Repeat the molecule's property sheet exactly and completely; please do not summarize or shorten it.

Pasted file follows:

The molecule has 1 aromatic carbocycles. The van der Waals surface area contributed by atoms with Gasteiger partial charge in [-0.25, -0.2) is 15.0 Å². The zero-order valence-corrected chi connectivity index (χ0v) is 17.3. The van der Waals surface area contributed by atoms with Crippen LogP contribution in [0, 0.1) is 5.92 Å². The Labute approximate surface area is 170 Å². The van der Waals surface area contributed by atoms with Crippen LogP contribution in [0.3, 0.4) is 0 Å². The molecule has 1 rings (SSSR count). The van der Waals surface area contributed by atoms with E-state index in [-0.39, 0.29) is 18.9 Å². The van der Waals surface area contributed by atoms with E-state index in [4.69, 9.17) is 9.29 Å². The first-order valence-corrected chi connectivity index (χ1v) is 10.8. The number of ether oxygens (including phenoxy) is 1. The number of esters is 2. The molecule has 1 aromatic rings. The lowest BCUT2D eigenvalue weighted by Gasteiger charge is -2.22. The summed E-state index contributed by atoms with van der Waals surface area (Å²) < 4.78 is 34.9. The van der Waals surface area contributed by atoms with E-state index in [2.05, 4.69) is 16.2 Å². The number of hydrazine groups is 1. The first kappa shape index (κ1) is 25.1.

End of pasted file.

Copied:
The molecule has 1 aromatic carbocycles. The van der Waals surface area contributed by atoms with Gasteiger partial charge in [-0.25, -0.2) is 15.0 Å². The zero-order valence-corrected chi connectivity index (χ0v) is 17.3. The van der Waals surface area contributed by atoms with Crippen LogP contribution in [0, 0.1) is 5.92 Å². The Labute approximate surface area is 170 Å². The van der Waals surface area contributed by atoms with Crippen LogP contribution in [0.3, 0.4) is 0 Å². The molecule has 1 rings (SSSR count). The van der Waals surface area contributed by atoms with E-state index in [-0.39, 0.29) is 18.9 Å². The van der Waals surface area contributed by atoms with E-state index in [4.69, 9.17) is 9.29 Å². The first-order valence-corrected chi connectivity index (χ1v) is 10.8. The number of ether oxygens (including phenoxy) is 1. The number of esters is 2. The molecule has 1 aromatic rings. The lowest BCUT2D eigenvalue weighted by Gasteiger charge is -2.22. The summed E-state index contributed by atoms with van der Waals surface area (Å²) < 4.78 is 34.9. The van der Waals surface area contributed by atoms with E-state index in [2.05, 4.69) is 16.2 Å². The number of hydrazine groups is 1. The first kappa shape index (κ1) is 25.1.